A few weeks ago I received an email from a reader describing a scene in a book she was reading. In the book, the author was describing a prolonged stay where she, her family, and some friends had to endure life in a bomb shelter. In such close quarters under less than optimal conditions, they all become infested with lice.
Can you imagine becoming infested by lice while sheltering in place following a disaster or disruptive event? If that happened, Target and Wal-mart would be inaccessible, as would Amazon.com. Having had lice myself when I was a young adult, just thinking about it gives me the heebie-jeebies.
We all know the proper sanitation and good hygiene are important factors for maintaining good health but when the stuff hits the fan, all bets are off. So what are lice?
What are Lice?
Lice are parasitic insects that can be found on human bodies, including the head/scalp and pubic areas. They survive by feeding on human blood and, depending on where they are on the body, are one of three types:
- Pediculus humanus capitis (head louse)
- Pediculus humanus corporis (body louse, clothes louse)
- Pthirus pubis (“crab” louse, pubic louse)
According to the CDC, only the body louse is known to spread disease. In addition, infestations are spread most commonly by close person-to-person contact. Dogs, cats, and other pets do not play a role in the transmission of human lice. Lice move by crawling; they cannot hop or fly.
Lice is the plural of louse
Okay, now that we have that out of the way, I would like to share some information that will help you control lice in a survival situation. First up is some information from Dr. Joe Alton, our Backdoor Survival medical expert.
Being Nitpicky About Lice
In good times or bad, your family’s hygiene is a big factor with regards to their health. Spending more time inside and at close quarters means more risk of infections. It also means more risk of infestations, and lice are one of the most common you’ll see.
A common health problem pertaining to poor hygiene is the presence of lice, also known as “Pediculosis”. Lice (singular: louse) are wingless parasitic insects that feed on blood and are found on many species.
On humans, there are three types:
The Head Louse – Pediculus humanus capitis
The Body Louse – Pediculus humanus corporis
The Pubic Louse – “Crab” Pthirus pubis
Body lice can act as a vector to transmit disease to human hosts. At present, there is no evidence that head or pubic lice do, but all lice cause irritation that can have major implications for the health of a survival group. Sometimes, irritation and itching caused by lice breaks the skin; this allows other infections to develop.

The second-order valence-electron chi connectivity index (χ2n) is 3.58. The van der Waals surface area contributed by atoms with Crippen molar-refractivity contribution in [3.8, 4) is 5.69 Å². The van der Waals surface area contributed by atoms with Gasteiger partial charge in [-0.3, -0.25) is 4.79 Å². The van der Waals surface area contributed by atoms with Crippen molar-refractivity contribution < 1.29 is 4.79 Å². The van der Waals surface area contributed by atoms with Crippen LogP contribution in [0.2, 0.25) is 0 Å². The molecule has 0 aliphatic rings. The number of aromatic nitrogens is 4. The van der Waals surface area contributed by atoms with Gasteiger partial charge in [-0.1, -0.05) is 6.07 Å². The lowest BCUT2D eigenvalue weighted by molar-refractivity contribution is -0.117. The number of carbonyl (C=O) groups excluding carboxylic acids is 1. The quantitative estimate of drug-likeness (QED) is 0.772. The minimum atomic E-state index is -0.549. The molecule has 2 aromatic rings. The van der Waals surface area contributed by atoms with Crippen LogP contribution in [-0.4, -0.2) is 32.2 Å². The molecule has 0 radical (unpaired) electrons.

Lice are, generally speaking, species-specific. You cannot, as an example, get lice from your dog, like you could get fleas. You get them only from other humans. It’s interesting to note that human lice and chimpanzee lice diverged from each other, from an evolutionary standpoint, about 6 million years ago; this is almost exactly when their hosts went their separate ways.
Major risk factors for lice infestations include crowded, unsanitary conditions or situations where close personal contact is unavoidable. In normal times, these conditions most commonly occur in schools where ordinarily clean children come into contact with those who have lice.
The sharing of personal items can also lead to louse infestations. Clothing, combs, bedding, and towels that are used by multiple individuals are common ways that lice spread from person to person. These risks are even more pronounced in survival settings.
Head lice are greyish-white as adults and can reach the size of a small sesame seed. Infestation with head lice can cause itching and, sometimes, a rash. However, this type of lice is not a carrier of any other disease. Head lice are relatively common, so much so that 6-12 million cases a year are reported in the United States (mostly among young children).
With their less developed immune systems, kids often don’t even realize they are infested with lice. Adults, however, are usually kept scratching and irritated unless treated. An interesting fact is that African-Americans are somewhat resistant to head lice, possibly due to the shape and width of the hair shaft.
The diagnosis is made by identifying the presence of the louse or its “nits” (eggs). Nits look like small bits of dandruff that are stuck to hairs. They are more easily seen when examined using a “black light”. This causes them to fluoresce as light blue “dots” attached to the hair shafts near the scalp.